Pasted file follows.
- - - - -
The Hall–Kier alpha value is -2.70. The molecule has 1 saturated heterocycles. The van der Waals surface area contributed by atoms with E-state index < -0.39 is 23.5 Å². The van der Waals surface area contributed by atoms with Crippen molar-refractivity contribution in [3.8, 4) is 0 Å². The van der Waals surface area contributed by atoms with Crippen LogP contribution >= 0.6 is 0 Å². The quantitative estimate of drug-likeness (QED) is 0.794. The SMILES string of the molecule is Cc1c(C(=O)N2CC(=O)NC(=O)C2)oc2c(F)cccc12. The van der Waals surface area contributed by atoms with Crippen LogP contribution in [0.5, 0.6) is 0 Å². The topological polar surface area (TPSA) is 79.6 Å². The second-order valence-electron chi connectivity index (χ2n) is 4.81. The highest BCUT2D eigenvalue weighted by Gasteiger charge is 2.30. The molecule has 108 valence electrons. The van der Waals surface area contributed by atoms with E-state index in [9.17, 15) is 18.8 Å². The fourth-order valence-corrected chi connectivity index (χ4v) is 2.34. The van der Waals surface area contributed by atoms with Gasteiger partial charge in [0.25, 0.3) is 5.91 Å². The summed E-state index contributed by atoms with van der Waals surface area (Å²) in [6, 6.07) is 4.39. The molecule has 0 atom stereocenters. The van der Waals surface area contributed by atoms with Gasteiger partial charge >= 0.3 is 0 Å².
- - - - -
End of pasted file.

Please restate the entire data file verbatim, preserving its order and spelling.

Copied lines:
The Hall–Kier alpha value is -2.70. The molecule has 1 saturated heterocycles. The van der Waals surface area contributed by atoms with E-state index < -0.39 is 23.5 Å². The van der Waals surface area contributed by atoms with Crippen molar-refractivity contribution in [3.8, 4) is 0 Å². The van der Waals surface area contributed by atoms with Crippen LogP contribution >= 0.6 is 0 Å². The quantitative estimate of drug-likeness (QED) is 0.794. The SMILES string of the molecule is Cc1c(C(=O)N2CC(=O)NC(=O)C2)oc2c(F)cccc12. The van der Waals surface area contributed by atoms with Crippen LogP contribution in [0.5, 0.6) is 0 Å². The topological polar surface area (TPSA) is 79.6 Å². The second-order valence-electron chi connectivity index (χ2n) is 4.81. The highest BCUT2D eigenvalue weighted by Gasteiger charge is 2.30. The molecule has 108 valence electrons. The van der Waals surface area contributed by atoms with E-state index in [9.17, 15) is 18.8 Å². The fourth-order valence-corrected chi connectivity index (χ4v) is 2.34. The van der Waals surface area contributed by atoms with Gasteiger partial charge in [0.25, 0.3) is 5.91 Å². The summed E-state index contributed by atoms with van der Waals surface area (Å²) in [6, 6.07) is 4.39. The molecule has 0 atom stereocenters. The van der Waals surface area contributed by atoms with Gasteiger partial charge >= 0.3 is 0 Å².